FAMILY & PARENTING

We Opened Our Bubble To A Full-Time Babysitter During The Health Crisis

by Amber Leventry
Amber Leventry is a queer, nonbinary writer and advocate. They live in Vermont and have three kids, including twins and a transgender daughter. Amber’s writing appears in many publications including Romper, Grown and Flown, Longreads, The Temper, The Washington Post, and Parents Magazine. They are a staff writer for Scary Mommy and LittleThings. They also run Family Rhetoric by Amber Leventry, a Facebook page devoted to advocating for LGBTQIA+ families one story at a time. Follow them on Twitter and Instagram.

I am working in my bedroom when my 7-year-old pops in to tell me he has to poop. An hour later my daughter comes in to give me a hug.

A little while later I will open my door and tell my kids to turn down Alexa. Shortly after that my third child will come in to tell me they are heading to the park. These minor interruptions come with minor responsibilities from 9:30 a.m to 4 p.m. Monday through Friday. I am fortunate to live in a place where our state’s reopening has been slow and thoughtful and mostly respected by the people who live here in Vermont. Our curve has flattened, and our cases have remained low.

Because of this, my ex-partner and I decided to take the calculated risk and hire a full-time babysitter to watch the kids for the summer, and it has totally paid off.

Parenting through a global health crisis has been rough. It’s OK to acknowledge this. Even if health and jobs stayed stable, our kids’ fears, needs, emotions, and schoolwork took precedence over everything this spring. They had to, not just because the kids were physically always in our presence, but because they demanded our time and attention. As much as we were out of our routine, they were, too, and with fewer coping tools.

Balance became a bad juggling act at best, and most parents felt like we were failing at all of the things, myself included. My ex and I don’t have family nearby to help, and our network of friends was also scrambling, so even if we wanted to quarantine with another family or set of helping hands, we didn’t have that option. Like most people, we white-knuckled our way through the months of March, April, May, and most of June.

When our Vermont governor allowed the opening of day care centers and camps throughout the state, I became cautiously optimistic that my ex and I could find care for our elementary school-aged kids. My job doesn’t allow me to work full-time from home, so when more in-person jobs were allowed to resume, that meant I could pick up more work, too, but not without help.

I also needed to take care of my mental health. I recognize the privilege in both health and finances to be able to have someone care for the kids while we resume a bit of normalcy. But in order to work and get my mind right, I needed outside help. Thankfully we found someone who is both affordable and amazing.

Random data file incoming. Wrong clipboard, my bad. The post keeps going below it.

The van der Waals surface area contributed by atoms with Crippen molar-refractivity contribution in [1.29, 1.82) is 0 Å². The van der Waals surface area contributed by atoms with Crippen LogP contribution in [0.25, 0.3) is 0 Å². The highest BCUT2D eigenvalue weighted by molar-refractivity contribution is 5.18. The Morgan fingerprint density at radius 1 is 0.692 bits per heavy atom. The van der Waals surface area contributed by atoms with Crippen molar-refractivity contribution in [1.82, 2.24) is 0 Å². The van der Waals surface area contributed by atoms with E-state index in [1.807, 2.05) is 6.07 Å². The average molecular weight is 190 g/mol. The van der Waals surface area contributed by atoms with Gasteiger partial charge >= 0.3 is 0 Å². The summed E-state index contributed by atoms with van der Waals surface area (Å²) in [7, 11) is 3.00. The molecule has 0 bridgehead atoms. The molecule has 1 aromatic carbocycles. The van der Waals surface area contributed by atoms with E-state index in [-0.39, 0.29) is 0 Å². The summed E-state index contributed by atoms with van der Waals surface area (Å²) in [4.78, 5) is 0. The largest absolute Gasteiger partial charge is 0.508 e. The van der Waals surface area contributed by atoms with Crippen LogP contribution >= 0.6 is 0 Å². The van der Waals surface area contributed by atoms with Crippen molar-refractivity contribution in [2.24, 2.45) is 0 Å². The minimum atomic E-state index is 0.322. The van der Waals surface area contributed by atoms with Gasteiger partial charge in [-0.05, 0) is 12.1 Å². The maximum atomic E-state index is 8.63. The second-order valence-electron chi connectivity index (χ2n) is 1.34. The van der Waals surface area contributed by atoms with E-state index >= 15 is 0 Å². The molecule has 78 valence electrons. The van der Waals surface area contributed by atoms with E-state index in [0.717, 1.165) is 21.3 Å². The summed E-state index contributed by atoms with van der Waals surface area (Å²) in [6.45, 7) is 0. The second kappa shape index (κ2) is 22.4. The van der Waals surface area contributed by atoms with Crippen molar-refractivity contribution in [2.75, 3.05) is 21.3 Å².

While I still work from home half of the time, hearing my children but knowing they are in safe hands has been a huge relief. I am less stressed, the kids are having a blast, and I am able to be more present with them when I am not working.

Before all of this started, part of our normal was time away from each other. School, playdates, work, travel, and sports were all reasons and opportunities for me and my kids to have some autonomy. The time and space away from one another created excitement and conversation when we were back together.

My kids would tell me about interactions with friends, tricky situations they had to navigate, or their good luck at lunch when they scored an extra juice cup. I was receptive to this chatter because I also had days filled with purpose and productivity. Their energy was better and more even, and so was mine. I hadn’t realized how much we all needed this until a bit of it was given back to us.

Our sitter provided an opportunity for me to emotionally reconnect to my kids by cutting the physical connection. I had time to breathe and even miss them a little; I was able to take a break from being their constant source of care. I am always their parent, but all parents need breaks when we can get them.

My kids are getting the attention they want in ways I can’t provide while also trying to work. I felt guilty about that at first, but after my kids burst into my room to tell me about their day at the beach, which was followed by a stop for ice cream, I let that go. I knew I was providing them with joy and love, even if through someone else for six hours a day.

And because I am able to get more done during the week, I don’t have to do as much on the weekends. Instead of a frantic, seven-day-a-week grind, I have been able to turn work off for chunks of time. I am able to spend quality time with each kid individually or during family outings that allow for social distancing.

None of what we are experiencing is ideal, and as we start to think about what the fall will look like, my anxiety is rising again. I don’t know what we will do when our bubble bursts again. But for now, summer break has provided the break we have all needed from the stress of the global health crisis, and I give full credit to our sitter, who has more patience and enthusiasm than I do when it comes to playing board games and distributing 18 snacks an hour to my three kids.